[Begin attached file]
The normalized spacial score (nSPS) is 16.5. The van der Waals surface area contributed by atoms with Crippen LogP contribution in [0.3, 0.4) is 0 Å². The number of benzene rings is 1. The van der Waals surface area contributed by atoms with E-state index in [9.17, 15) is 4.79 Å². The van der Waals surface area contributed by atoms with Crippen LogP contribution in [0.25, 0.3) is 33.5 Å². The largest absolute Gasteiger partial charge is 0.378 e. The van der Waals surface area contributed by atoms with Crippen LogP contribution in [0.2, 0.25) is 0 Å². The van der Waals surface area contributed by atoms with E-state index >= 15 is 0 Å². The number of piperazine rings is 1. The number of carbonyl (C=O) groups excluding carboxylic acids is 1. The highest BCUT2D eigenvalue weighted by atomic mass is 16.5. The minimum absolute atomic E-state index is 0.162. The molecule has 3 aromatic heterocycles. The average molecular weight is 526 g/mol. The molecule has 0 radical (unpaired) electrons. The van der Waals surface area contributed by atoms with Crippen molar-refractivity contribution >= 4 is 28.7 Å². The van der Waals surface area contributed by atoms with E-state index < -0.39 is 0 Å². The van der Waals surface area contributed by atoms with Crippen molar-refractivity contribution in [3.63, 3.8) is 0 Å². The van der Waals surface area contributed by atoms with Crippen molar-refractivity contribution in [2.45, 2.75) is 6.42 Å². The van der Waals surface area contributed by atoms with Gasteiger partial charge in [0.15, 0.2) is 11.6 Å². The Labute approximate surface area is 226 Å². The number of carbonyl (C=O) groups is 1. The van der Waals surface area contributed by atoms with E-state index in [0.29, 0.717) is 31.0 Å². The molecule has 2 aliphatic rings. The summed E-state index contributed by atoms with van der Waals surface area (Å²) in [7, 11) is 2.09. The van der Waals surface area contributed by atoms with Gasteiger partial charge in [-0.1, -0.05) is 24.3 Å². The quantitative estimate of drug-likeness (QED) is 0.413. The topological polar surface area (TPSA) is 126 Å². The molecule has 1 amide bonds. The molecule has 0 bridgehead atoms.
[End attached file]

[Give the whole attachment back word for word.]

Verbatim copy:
The normalized spacial score (nSPS) is 16.5. The van der Waals surface area contributed by atoms with Crippen LogP contribution in [0.3, 0.4) is 0 Å². The number of benzene rings is 1. The van der Waals surface area contributed by atoms with E-state index in [9.17, 15) is 4.79 Å². The van der Waals surface area contributed by atoms with Crippen LogP contribution in [0.25, 0.3) is 33.5 Å². The largest absolute Gasteiger partial charge is 0.378 e. The van der Waals surface area contributed by atoms with Crippen LogP contribution in [0.2, 0.25) is 0 Å². The van der Waals surface area contributed by atoms with E-state index >= 15 is 0 Å². The number of piperazine rings is 1. The number of carbonyl (C=O) groups excluding carboxylic acids is 1. The highest BCUT2D eigenvalue weighted by atomic mass is 16.5. The minimum absolute atomic E-state index is 0.162. The molecule has 3 aromatic heterocycles. The average molecular weight is 526 g/mol. The molecule has 0 radical (unpaired) electrons. The van der Waals surface area contributed by atoms with Crippen molar-refractivity contribution >= 4 is 28.7 Å². The van der Waals surface area contributed by atoms with E-state index < -0.39 is 0 Å². The van der Waals surface area contributed by atoms with Crippen molar-refractivity contribution in [3.63, 3.8) is 0 Å². The van der Waals surface area contributed by atoms with Crippen molar-refractivity contribution in [2.45, 2.75) is 6.42 Å². The van der Waals surface area contributed by atoms with Gasteiger partial charge in [0.15, 0.2) is 11.6 Å². The Labute approximate surface area is 226 Å². The number of carbonyl (C=O) groups is 1. The van der Waals surface area contributed by atoms with E-state index in [0.29, 0.717) is 31.0 Å². The molecule has 2 aliphatic rings. The summed E-state index contributed by atoms with van der Waals surface area (Å²) in [7, 11) is 2.09. The van der Waals surface area contributed by atoms with Gasteiger partial charge in [-0.1, -0.05) is 24.3 Å². The quantitative estimate of drug-likeness (QED) is 0.413. The topological polar surface area (TPSA) is 126 Å². The molecule has 1 amide bonds. The molecule has 0 bridgehead atoms.